And never breathe a word about your loss;
If you can force your heart and nerve and sinew
To serve your turn long after they are gone,
And so hold on when there is nothing in you
Except the Will which says to them: “Hold on!”

"If you can talk with crowds and keep your virtue,
Or walk with Kings—nor lose the common touch,
If neither foes nor loving friends can hurt you,
If all men count with you, but none too much;
If you can fill the unforgiving minute
With sixty seconds’ worth of distance run,
Yours is the Earth and everything that’s in it,
And—which is more—you’ll be a Man, my son!"

Report this Content
This article has not been reviewed by Odyssey HQ and solely reflects the ideas and opinions of the creator.
Health and Wellness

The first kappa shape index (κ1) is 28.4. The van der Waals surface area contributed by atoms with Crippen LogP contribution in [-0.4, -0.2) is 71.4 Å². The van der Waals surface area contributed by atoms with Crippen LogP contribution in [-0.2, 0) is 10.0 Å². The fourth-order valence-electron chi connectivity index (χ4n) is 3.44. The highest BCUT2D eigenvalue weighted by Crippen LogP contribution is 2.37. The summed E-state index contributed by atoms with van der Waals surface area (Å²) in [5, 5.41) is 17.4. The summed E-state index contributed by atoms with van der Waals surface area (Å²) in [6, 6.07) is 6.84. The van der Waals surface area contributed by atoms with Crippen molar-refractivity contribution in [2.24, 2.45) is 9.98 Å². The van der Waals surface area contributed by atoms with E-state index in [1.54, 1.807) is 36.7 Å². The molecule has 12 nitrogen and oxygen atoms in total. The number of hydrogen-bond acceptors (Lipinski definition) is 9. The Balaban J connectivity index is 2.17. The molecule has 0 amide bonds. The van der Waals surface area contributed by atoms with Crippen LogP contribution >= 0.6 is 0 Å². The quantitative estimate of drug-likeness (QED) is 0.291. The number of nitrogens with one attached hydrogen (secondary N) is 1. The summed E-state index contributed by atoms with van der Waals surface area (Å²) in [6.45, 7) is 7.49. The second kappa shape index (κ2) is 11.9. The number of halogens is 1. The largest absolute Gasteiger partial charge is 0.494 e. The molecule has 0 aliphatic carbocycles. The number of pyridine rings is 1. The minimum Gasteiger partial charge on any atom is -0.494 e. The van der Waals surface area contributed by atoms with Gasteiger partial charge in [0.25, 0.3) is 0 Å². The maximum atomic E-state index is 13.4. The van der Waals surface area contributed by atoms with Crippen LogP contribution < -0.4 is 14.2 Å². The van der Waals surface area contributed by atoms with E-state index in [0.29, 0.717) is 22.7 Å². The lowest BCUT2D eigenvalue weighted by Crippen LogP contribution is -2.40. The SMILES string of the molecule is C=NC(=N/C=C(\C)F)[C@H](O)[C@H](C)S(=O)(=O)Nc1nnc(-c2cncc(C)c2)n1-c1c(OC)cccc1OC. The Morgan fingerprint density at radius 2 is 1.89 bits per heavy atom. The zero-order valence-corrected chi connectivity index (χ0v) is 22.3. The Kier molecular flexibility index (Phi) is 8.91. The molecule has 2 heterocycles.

PCOS Is The Worst, But The Women Battling It Every Day Are Extraordinary

Women are learning new ways to assist hormonal health every single day.

372

Everyone knows someone who has polycystic ovarian syndrome (PCOS). Maybe you don't know that you know, but with 10% of women in the United States having the autoimmune disease, it's more common than you'd think. The hormonal hell that many of these women go through is not only painful, but it's exhausting, with too few answers thanks to a lack of research and consistency.

This lack of research makes the disease rather "trial and error" for many women, as everyone's case is different and requires them to figure things out based on experimentation. Thankfully, the women of the world are good at fixing problems. While PCOS has caused me a lot of hurt, I've been blown away by the women I've met who continue to tackle this battle head-on, one day at a time.

Keep Reading... Show less

OK, listen, I also think Alexandria Ocasio-Cortez is cool. I had an Elizabeth Warren sign in my dorm room for a while. I'm currently interning for a congressional candidate. I'm very invested in politics. And supporting and liking certain politicians over others is a part of being invested in politics.